Sometimes limitations are in the eye (and the mind) of the beholder

It’s funny how fear can hold us back.

Sylvie Chouinard works as an employment specialist. She helps open doors for people who are looking for jobs. The people Sylvie works for are hearing-impaired. Some of them have been deaf since birth. Others (the deafened) have lost their hearing sometime after learning how to read, write and speak. Still others are not completely deaf, but live with a hearing loss.

As I listened to Sylvie talk about the 125 people she “helps” as well as their families, it occurred to me just how often we close the door on ‘difference’ because it scares us.

Deaf people communicate with a variety of technical support systems. On top of that, they use sign language. If they’re English-speaking they use North American sign language. If they’re French-speaking, they use a different form of sign language. Sylvie ‘speaks’ both of these languages, as well as English and French.

She says there are so many misconceptions about deaf, deafened and hearing impaired people. People feel that because someone can’t hear in the traditional sense, somehow they can’t think or reason, either. People feel that a deaf person can’t drive, and certainly can’t communicate effectively. People feel that a deaf person will be alot of extra work on the jobsite. People feel that because someone is deaf they can’t do the kind of work that other people can do.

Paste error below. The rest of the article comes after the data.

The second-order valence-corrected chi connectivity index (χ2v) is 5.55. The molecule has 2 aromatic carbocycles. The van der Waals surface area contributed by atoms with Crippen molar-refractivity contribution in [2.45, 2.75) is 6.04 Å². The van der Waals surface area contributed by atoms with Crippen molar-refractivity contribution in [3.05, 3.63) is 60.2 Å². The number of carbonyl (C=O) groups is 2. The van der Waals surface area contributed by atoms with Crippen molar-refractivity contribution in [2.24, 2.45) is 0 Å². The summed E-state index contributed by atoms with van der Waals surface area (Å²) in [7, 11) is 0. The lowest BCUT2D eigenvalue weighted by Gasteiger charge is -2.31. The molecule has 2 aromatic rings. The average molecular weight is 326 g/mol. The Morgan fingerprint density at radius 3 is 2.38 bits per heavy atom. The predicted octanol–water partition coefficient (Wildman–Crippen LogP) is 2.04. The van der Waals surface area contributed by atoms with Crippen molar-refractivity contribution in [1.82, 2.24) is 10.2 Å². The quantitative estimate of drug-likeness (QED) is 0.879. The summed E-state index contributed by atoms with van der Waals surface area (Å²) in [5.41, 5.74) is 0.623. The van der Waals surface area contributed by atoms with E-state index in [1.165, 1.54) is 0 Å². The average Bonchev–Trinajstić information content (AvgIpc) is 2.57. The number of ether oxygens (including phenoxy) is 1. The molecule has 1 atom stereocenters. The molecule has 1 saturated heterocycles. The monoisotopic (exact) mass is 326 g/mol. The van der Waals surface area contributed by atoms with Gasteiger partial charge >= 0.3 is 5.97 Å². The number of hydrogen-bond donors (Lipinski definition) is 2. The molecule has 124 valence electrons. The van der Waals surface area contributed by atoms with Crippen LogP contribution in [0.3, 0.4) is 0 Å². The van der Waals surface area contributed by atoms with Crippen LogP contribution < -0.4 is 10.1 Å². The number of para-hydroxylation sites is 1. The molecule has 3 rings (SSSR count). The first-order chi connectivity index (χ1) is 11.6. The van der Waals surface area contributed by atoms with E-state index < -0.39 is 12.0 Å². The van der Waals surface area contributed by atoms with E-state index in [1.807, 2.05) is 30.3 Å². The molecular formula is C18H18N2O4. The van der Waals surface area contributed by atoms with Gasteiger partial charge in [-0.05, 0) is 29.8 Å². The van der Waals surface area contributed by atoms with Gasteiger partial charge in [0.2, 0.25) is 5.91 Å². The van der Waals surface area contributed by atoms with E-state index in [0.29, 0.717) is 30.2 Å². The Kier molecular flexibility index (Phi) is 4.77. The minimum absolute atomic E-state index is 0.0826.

This is one of the tragedies that deaf people live with.

Sylvie is very vocal about the tremendous abilities of people who are deaf. They’re just as effective in a plant or warehouse environment as anyone else… maybe even more. They process information visually, which means that driving a forklift or working around a forklift in a warehouse is a perfectly acceptable activity… deaf people sense lights and vibrations that a hearing person wouldn’t notice.

There are a few employers in Barrie who have crossed their “fear” threshold and hired their first deaf or deafened person. And then their second. And then their third.

One of Barrie’s biggest employers of deaf people was Alloy Wheels. When that plant closed earlier this year, the loss for its deaf employees was even greater than for those employees who can hear. It becomes one more hurdle to employment… convincing an employer that you can do the job.

Sylvie says often people are nervous to look beyond their initial reaction; they don’t want to spend a few minutes adjusting to the volume level of a deaf person, or giving their own ears the chance to adjust to sounds that are new to them.

Sylvie works for Huronia Hearing Impaired. This charitable organization provides many services to deaf people. It acts as a message taker; it offers sign language classes and supports deaf people as they seek accommodation and employment. The organization also helps source technical aid for its clients.

As I listened to Sylvie, I thought about the challenges that most people face as they head out into the job market. How frustrating to have an additional challenge added by employers simply because they just don’t know. I suppose we’re all like this to an extent, nervous of something we’ve never experienced before, nervous about opening a door to look closer.

Wouldn’t it be wonderful if people weren’t limited by outside influences, like our attitudes?

Thanks, Sylvie.